|Apples from an 'Anna' apple tree: home garden, Redondo Beach CA|
If you follow our blog, you know that our garden specializes in native plants suitable for S. California gardens. So this topic may surprise you, particularly if you haven’t actually visited Mother Nature’s Backyard garden. The one non-native plant we grow is an ‘Anna’ apple (Malus domestica), trained as an espalier along our cinderblock wall. The apple tree demonstrates how native and non-native woody plants can be grown in very narrow spaces. Since ‘Anna’ is a low-chill apple, it grows well – and produces apples – even in S. California.
|'Anna' apple (Malus domestica): Mother Nature's Backyard|
Our ‘Anna’ is relative young (6th year) and most of our apples thus far have been picked by others (human or animal). Fortunately, one of our members has a mature ‘Anna’ in her backyard – and a bumper crop of apples this year. So this is a good time to talk about making homemade applesauce. It’s easy, fun and we think the product is superior to the store-bought version, both in taste and nutrition.
Making applesauce is really simple. Back in the day (1950’s and 60’s), girls learned to make applesauce in home economics class (too bad for the guys – they had to take wood shop!). I suspect that many older readers learned to make this treat in school. And if 7th grade girls in the Pomona Unified School District managed to make applesauce, then you can too! It’s a great way to use a bumper crop (or less-than-perfect) apples. And applesauce that’s been properly preserved can be safely stored at room temperature for 1-2 years – another benefit.
Applesauce can be made from any type of apple. You can purchase your favorite type – or use whatever apples you have available (you can even mix varieties). You can also make your applesauce as sweet as you like, by adding the appropriate amount of sugar or other sweetener. You can also add spices (cinnamon; ginger; etc.) or other fruits, if desired. In short, you can tailor your applesauce to the needs and tastes of the applesauce eaters.
|Homemade applesauce is delish!|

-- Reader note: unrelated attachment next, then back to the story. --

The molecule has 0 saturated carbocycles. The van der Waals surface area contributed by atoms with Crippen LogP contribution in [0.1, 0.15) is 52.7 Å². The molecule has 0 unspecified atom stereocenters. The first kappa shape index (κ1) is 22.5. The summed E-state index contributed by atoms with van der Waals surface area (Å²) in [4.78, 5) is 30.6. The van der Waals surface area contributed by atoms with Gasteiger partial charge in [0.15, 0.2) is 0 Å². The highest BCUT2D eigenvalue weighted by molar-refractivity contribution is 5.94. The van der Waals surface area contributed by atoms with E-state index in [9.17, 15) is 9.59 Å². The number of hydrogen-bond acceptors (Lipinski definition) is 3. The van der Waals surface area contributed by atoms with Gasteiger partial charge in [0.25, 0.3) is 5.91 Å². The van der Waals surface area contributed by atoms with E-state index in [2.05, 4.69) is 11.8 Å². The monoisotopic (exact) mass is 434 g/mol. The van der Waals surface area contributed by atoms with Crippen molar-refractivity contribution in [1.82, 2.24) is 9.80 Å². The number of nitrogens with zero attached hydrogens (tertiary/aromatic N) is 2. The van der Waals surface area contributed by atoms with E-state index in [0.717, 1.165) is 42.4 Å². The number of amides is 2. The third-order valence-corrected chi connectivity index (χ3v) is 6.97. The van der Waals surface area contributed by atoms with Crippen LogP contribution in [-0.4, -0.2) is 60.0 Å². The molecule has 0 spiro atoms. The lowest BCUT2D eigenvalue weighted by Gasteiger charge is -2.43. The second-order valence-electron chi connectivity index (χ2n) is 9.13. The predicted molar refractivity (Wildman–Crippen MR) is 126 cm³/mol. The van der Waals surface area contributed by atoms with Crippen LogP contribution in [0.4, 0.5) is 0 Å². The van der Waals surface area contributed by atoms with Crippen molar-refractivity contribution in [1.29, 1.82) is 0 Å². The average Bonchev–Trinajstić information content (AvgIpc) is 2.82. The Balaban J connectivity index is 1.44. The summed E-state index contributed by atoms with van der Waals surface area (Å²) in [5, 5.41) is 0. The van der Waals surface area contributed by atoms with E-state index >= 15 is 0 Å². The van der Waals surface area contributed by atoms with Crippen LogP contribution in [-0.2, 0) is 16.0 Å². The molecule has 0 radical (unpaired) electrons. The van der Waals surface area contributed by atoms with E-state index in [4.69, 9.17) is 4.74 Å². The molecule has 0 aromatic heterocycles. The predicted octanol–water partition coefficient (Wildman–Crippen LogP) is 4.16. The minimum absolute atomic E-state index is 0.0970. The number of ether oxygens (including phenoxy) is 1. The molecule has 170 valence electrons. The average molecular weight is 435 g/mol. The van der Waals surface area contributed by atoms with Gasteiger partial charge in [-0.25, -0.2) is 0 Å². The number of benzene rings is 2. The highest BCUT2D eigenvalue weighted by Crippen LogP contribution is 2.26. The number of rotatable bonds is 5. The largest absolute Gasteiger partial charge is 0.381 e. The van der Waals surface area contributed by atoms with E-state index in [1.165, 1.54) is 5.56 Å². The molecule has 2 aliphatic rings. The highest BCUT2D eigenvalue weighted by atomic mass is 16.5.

Here’s our homemade applesauce recipe, with some notes and tips below.
Apples (any amount, but at least 6-8 apples)
Water (to cover apples in pot)
Sugar or other sweetener (to taste)
Spices or other fruits (berries) – optional, to taste
1. Thoroughly wash apples. Cut out any damaged areas. Quarter and remove stem and seeds (we leave the skins on for better flavor). Slice the quarters into ¼ inch slices; place slices in heavy pot or saucepan (large enough to fit all the apple slices with about 2 inches to spare)*.
2. Fill pot with water to barely cover the apple slices.
3. Heat pot on medium-high heat on stove until water starts to boil. Stir occasionally. Turn down the heat and simmer until the apples are cooked (mushy texture)*. Stir as needed to keep mixture from burning on the bottom.
4. Remove from heat. Mash the hot apple mixture through a sieve (use a spoon and be careful – it’s hot!). An easier way is to process the apple mixture using a food mill.* The texture will now be smooth and ‘applesauce-like’ (but a bit runny).
5. Return the apple mixture to the pot. Add sweetener and spices (and/or berries) to taste.
6. Heat over low heat, stirring regularly, until mixture is the consistency you like. Be sure that the mixture comes to a boil (to kill any microbes).
7. If preserving, ladle hot mixture into sterilized jars, cap with two-part canning lids and process in boiling water bath (10 minutes for elevations below 1000 ft.; add 1 additional minute for each 1000 ft. above 1000 ft.)*. Store preserved applesauce in a cool, dark place (room temperature) for up to 2 years.
8. If not preserving, cool the applesauce, then store in a closed container in the refrigerator for up to 2 weeks (if not gobbled up long before).
1. Here’s what the sliced apples should look like. They cook quickly if sliced.
3. Here’s what the cooked apple ‘mush’ looks like at this point
|Cooked apples ready to puree|
4. The food mill is a great piece of equipment if you do a lot of puree work. It’s a simple, old-fashioned tool and uses no electricity. Food mills are made by a number of manufacturers and available in stores and online. We use the Foley mill; it’s sturdy and lasts a lifetime. Here’s what ours looks like.
|A food mill makes quick work of the puree step|
7. For more on preserving food see: http://nchfp.uga.edu/ and https://extension.psu.edu/food-safety-and-processing/home-food-safety/canning-and-freezing
We encourage you to send us your questions, comments and recipes (either comment below or e-mail to us at : email@example.com